No, it’s not turning off. Normally, when the coolant temperature hits 206, the fan turns on and runs until the coolant temperature hits 190 F.

Now, it is on all the time without turning off (EX: coolant temperature is 100F). When I shake the relay, I can hear small pieces of it moving inside.

My guess is there is a failsafe, so if the relay fails…the fan just runs all the time.

I wouldn t worry about it, unless the relay gets really hot, its probably shorted out, hopefully in the failsafe manner you indicated.

the contacts could be arcing together. cant you just swap it with for say a fuel pump relay (if there the same on your car) to see if the relay is the problem. because it could be something else ill check the wiring diagram on alldata when i get home to see how your car is wired

If you know what relay is bad, why in the world would you not replace it? Sure you can just let the fan run all the time but why? In my mind I would figure pay for he relay now rather than pay for the fan + relay later. To me it’s a no-brainer.

Something is calling for your fans to come on. For it to be the relays they would have both failed the same way at the same time. It could be a fan control module (if you have one), your computer (if it controls the fans) or the a/c circuitry because the a/c calls for both fans to come on but overheating usually only calls for one.

This is so weird. Now the fans work correctly, it turns off when the coolant temperature gets to 190 F. The sensor is reporting the correct temperature because both the dash gauge AND my language report the correct temperature.

Maybe the very sudden and fast acceleration and engine load (had the AC on) “confused” the computer or caused something to be temporarily stuck causing the fans to run nonstop.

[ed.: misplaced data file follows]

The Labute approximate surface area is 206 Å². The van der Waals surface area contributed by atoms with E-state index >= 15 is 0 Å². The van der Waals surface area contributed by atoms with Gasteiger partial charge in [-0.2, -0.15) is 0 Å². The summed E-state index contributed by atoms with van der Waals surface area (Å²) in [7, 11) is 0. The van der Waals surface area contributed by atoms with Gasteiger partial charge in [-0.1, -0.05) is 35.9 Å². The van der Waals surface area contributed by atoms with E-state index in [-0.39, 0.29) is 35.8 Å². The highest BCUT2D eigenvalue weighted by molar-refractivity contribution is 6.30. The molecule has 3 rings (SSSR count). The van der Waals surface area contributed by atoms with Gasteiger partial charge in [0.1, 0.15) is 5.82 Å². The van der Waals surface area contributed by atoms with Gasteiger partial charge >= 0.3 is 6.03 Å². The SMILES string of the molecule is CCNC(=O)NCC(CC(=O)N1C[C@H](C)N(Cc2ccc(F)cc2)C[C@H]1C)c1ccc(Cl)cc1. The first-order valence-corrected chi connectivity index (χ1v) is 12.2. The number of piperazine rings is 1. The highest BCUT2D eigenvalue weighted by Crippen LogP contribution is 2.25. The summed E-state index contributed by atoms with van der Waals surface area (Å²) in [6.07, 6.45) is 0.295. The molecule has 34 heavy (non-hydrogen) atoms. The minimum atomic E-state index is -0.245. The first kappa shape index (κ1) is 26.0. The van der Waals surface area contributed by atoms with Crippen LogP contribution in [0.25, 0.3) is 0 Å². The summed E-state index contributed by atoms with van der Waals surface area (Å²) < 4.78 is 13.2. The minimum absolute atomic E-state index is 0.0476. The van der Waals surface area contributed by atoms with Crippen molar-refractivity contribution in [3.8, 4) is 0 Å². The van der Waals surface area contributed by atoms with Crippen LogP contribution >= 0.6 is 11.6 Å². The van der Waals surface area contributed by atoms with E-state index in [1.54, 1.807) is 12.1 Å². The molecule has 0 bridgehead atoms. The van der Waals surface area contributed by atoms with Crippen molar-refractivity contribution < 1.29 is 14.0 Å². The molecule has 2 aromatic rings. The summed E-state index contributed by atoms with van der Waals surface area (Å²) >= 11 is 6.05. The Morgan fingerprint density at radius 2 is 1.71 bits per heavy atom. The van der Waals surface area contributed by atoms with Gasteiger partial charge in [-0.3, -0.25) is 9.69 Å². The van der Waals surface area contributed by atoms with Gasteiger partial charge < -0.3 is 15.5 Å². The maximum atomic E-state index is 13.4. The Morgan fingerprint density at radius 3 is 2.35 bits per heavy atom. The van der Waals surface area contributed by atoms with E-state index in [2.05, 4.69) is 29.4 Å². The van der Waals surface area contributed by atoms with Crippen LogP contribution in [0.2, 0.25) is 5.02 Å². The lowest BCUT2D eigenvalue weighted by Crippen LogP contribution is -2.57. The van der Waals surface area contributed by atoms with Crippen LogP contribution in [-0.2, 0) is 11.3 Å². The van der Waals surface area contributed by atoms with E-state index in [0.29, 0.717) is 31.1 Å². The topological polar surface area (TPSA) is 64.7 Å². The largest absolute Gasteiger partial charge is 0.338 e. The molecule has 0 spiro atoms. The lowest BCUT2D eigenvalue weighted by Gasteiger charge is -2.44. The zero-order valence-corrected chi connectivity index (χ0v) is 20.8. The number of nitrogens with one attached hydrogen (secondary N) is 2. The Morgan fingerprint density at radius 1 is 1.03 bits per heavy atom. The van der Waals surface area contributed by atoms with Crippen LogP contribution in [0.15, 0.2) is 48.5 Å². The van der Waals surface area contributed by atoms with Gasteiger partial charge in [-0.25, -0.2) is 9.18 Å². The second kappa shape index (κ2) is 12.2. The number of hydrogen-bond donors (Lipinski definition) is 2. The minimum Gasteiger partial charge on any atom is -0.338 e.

great i love the problems that disappear on there own :confused: because you dont get to fix them and they may pop up again later happens all the time with electronics. if you need me to look up how its wired you can figure out exactly what controls that fan.

I have an early 90’s Corolla and I’ve had the electric radiator fan fail a couple times, in two ways, runs all the time the engine is turned on, or doesn’t run at all. Running all the time is the better failure mode. At least you have cooling until the motor burns out, which it will eventually do if it is running all the time. But at least you have some time to fix it.

I don’t have AC so can’t be of help if AC is involved.

For me at least, the problem was, first time, the wire that powers the fan in the wiring harness got some battery acid on it and a splice got eaten through. The second time the tan’s coolant temp switch was faulty. Neither time was the fan relay to blame.

On a 2000 your Corolla may not have a fan coolant temp switch. The fan might be computer controlled, based on the coolant temp sensor reading. You’d have to consult a factory service manual to find out. If so, besides the fan relay, consider the coolant temp sensor as a possibility too. Those are more robust than the coolant temp switches, but they do sometimes fail.

I’d still replace the relay. I’m pretty sure they shouldn’t rattle.